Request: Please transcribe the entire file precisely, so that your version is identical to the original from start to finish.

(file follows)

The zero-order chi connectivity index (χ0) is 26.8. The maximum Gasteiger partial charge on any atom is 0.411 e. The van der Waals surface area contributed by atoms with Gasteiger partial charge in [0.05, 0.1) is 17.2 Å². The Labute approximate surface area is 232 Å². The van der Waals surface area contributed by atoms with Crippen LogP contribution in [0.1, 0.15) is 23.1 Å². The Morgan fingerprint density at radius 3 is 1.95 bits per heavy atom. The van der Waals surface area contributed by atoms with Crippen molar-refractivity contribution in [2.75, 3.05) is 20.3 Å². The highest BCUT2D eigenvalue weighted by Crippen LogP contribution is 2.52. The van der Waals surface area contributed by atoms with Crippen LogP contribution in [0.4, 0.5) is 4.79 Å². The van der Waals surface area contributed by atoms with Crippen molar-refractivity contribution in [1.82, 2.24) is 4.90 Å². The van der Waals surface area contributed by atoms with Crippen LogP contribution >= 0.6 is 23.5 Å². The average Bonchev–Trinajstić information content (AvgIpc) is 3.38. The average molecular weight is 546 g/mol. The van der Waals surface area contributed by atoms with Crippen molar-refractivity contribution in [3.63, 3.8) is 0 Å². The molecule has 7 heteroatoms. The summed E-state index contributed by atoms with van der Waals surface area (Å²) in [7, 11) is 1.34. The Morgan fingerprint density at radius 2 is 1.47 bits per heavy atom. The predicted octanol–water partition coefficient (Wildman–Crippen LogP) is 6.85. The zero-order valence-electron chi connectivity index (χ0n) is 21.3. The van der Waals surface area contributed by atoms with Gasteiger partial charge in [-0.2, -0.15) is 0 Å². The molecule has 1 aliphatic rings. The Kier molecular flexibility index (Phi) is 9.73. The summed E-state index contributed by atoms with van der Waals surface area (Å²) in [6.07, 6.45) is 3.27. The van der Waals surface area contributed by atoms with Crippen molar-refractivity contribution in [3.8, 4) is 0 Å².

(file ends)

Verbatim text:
The zero-order chi connectivity index (χ0) is 26.8. The maximum Gasteiger partial charge on any atom is 0.411 e. The van der Waals surface area contributed by atoms with Gasteiger partial charge in [0.05, 0.1) is 17.2 Å². The Labute approximate surface area is 232 Å². The van der Waals surface area contributed by atoms with Crippen LogP contribution in [0.1, 0.15) is 23.1 Å². The Morgan fingerprint density at radius 3 is 1.95 bits per heavy atom. The van der Waals surface area contributed by atoms with Crippen molar-refractivity contribution in [2.75, 3.05) is 20.3 Å². The highest BCUT2D eigenvalue weighted by Crippen LogP contribution is 2.52. The van der Waals surface area contributed by atoms with Crippen LogP contribution in [0.4, 0.5) is 4.79 Å². The van der Waals surface area contributed by atoms with Crippen molar-refractivity contribution in [1.82, 2.24) is 4.90 Å². The van der Waals surface area contributed by atoms with Crippen LogP contribution >= 0.6 is 23.5 Å². The average Bonchev–Trinajstić information content (AvgIpc) is 3.38. The average molecular weight is 546 g/mol. The van der Waals surface area contributed by atoms with Crippen molar-refractivity contribution in [3.63, 3.8) is 0 Å². The molecule has 7 heteroatoms. The summed E-state index contributed by atoms with van der Waals surface area (Å²) in [7, 11) is 1.34. The Morgan fingerprint density at radius 2 is 1.47 bits per heavy atom. The predicted octanol–water partition coefficient (Wildman–Crippen LogP) is 6.85. The zero-order valence-electron chi connectivity index (χ0n) is 21.3. The van der Waals surface area contributed by atoms with Gasteiger partial charge in [-0.2, -0.15) is 0 Å². The molecule has 1 aliphatic rings. The Kier molecular flexibility index (Phi) is 9.73. The summed E-state index contributed by atoms with van der Waals surface area (Å²) in [6.07, 6.45) is 3.27. The van der Waals surface area contributed by atoms with Crippen molar-refractivity contribution in [3.8, 4) is 0 Å².